The Dell XPS 13 Developer Edition offers an easy route into the world of Linux in an exquisitely elegant little package.
Sublime screen, desirable design, hardy battery life, Linux
Expensive, limited connectivity options, some privacy concerns
From £858 + VAT
DELL HAS broken from the norm with its newest laptop by offering a Linux version, aimed at both developers and those not too keen on Windows 10. It's an interesting experiment, but how does the Ubuntu-powered XPS 13 stack up?
Design and hardware
The XPS 13 Developer Edition's metal chassis is beautifully sleek and modern, and reassuringly strong despite the svelte dimensions. At just 304x200x15mm it's a shade smaller than the current generation Apple MacBook which stands at 314x219x18mm. Our touchscreen model weighed 1.29kg, while the non-touch version is a touch lighter at 1.2kg.
This is a seriously desirable device, as a glance at the way the aluminium meets the carbon-fibre before it tapers away at the end will tell you, but you want it to be when you consider the £1,473 asking price.
If you're ogling its looks but just don't fancy dipping your toes into the Linux pool, you could always opt for the Windows version. This is essentially the vanilla XPS 13 in Linux clothing, there's even the familiar Windows key.
A rubbery textured carbon fibre surrounds the subtly-lit backlit keyboard, and the red Ubuntu sticker below the keypad is the only indication of its Linux lineage. There's a good spring in the keys, but they're not as pleasing to use as the slightly curved buttons on the Dell Latitude E7470, for instance.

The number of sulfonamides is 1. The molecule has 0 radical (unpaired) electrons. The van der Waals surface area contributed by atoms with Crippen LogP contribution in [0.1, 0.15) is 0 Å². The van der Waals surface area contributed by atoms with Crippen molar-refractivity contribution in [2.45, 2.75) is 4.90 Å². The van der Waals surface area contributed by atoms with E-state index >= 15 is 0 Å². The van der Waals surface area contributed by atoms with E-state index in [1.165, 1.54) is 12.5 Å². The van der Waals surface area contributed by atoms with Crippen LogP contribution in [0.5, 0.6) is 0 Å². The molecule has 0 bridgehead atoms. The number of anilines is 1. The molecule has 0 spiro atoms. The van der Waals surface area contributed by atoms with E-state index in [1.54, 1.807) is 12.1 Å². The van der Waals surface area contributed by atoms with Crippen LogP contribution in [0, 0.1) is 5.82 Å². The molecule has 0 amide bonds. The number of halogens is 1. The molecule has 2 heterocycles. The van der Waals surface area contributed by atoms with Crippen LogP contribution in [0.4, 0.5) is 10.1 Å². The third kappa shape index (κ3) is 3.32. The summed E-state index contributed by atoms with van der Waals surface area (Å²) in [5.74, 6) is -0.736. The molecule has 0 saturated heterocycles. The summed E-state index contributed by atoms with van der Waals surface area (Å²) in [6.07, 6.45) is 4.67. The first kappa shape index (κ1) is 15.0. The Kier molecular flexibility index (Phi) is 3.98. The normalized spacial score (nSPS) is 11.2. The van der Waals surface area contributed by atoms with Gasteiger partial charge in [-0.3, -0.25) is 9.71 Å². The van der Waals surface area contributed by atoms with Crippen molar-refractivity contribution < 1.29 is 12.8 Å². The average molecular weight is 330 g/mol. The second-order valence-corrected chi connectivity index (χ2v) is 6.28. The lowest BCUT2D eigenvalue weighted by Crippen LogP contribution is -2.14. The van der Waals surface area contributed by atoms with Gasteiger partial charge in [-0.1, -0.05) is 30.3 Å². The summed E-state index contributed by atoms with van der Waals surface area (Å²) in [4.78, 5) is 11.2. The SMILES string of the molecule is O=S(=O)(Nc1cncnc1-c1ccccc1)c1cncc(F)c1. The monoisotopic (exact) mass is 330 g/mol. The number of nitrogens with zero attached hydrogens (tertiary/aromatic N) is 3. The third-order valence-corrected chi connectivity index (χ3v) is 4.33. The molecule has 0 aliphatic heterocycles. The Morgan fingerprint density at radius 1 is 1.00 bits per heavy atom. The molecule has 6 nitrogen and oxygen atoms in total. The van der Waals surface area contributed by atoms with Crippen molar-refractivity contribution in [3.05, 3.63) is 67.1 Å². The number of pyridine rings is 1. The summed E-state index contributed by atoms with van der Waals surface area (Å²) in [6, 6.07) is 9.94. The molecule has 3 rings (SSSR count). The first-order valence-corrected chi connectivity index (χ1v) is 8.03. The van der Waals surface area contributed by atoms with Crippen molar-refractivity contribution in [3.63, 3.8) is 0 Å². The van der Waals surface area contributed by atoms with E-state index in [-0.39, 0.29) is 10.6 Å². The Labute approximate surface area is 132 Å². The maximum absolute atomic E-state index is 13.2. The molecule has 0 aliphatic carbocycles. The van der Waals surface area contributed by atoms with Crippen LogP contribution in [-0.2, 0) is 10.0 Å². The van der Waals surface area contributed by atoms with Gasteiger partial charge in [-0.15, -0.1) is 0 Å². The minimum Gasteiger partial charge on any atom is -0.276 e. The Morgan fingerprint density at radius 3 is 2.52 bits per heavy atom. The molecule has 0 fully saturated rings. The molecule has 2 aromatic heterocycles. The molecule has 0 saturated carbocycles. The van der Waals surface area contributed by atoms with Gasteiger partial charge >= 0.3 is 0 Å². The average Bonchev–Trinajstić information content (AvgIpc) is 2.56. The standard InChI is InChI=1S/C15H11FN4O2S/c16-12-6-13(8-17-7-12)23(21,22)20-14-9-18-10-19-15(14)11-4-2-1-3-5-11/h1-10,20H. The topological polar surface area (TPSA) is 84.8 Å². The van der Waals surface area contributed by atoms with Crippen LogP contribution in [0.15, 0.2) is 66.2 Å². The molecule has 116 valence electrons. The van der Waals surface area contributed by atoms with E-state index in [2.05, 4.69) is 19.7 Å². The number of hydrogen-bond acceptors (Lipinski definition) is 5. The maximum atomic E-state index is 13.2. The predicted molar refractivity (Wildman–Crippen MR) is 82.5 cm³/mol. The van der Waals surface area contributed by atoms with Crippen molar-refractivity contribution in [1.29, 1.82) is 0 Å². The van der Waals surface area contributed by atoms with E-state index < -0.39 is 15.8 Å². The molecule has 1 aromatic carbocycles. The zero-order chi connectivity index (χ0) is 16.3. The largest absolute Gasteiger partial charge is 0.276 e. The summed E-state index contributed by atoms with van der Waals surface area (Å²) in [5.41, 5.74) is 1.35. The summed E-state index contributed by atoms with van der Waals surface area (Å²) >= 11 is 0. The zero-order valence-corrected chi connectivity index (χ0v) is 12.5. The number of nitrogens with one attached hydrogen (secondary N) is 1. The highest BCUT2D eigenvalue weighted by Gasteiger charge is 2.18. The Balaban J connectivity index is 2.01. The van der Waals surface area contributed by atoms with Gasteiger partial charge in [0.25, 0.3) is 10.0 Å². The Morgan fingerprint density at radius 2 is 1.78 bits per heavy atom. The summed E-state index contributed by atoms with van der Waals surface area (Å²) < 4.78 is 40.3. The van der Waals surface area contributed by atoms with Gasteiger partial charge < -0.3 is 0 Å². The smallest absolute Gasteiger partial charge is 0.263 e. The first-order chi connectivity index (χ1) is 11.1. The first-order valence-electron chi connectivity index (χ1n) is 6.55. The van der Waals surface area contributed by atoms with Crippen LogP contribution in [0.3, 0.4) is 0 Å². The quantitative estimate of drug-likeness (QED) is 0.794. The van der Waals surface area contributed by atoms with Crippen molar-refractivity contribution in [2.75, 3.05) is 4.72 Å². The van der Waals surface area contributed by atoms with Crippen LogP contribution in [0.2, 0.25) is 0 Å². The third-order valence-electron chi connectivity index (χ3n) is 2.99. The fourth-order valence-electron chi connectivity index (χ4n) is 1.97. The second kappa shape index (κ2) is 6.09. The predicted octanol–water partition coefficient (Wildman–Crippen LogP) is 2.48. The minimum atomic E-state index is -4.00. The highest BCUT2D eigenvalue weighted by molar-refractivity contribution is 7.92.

Despite a lack of physical buttons, we generally found the soft-touch trackpad responsive and accurate.
We got our hands on the Intel Core i7-6560U model (3.2GHz) with 16GB of DDR3 RAM and Intel Iris 540 graphics. But the XPS 13 will also ship with an i5 processor (2.8GHz) and 8GB of RAM.
Performance was mostly stable and smooth (see Software below). If the Dell XPS 13 is really aimed at the developer crowd as claimed, it has more than enough resources for even the most gruelling compiling tasks.
The chassis has two USB 3.0 ports (one with PowerShare), a Thunderbolt port and a 3-in-1 card reader. If you need VGA, HDMI, USB 2.0 or Ethernet you'll need the Dell Mini Dock that's sold separately. A 720p webcam hides in the bottom left corner of the lid.
There are a couple of choices when it comes to display technology. Top of the pile is a 13.3in QHD+ (3,200x1,800) touch display, and what a screen it is. The Gorilla Glass-toughened 13.3in display is packed into an 11in frame under Dell's InfinityEdge moniker. It's got a glossy finish and manages 276ppi, and the 400 nit brightness offers vivid colours and sharp edges. A lesser, but still impressive, 13.3in Full HD (1,920x1,080) non-touch option is also available.
A four-cell, 56wHR battery provides around 10 hours. One thing to note is the non-replaceable nature of the battery, which could spell bad news down the line if you're out of warranty and in need of a new one.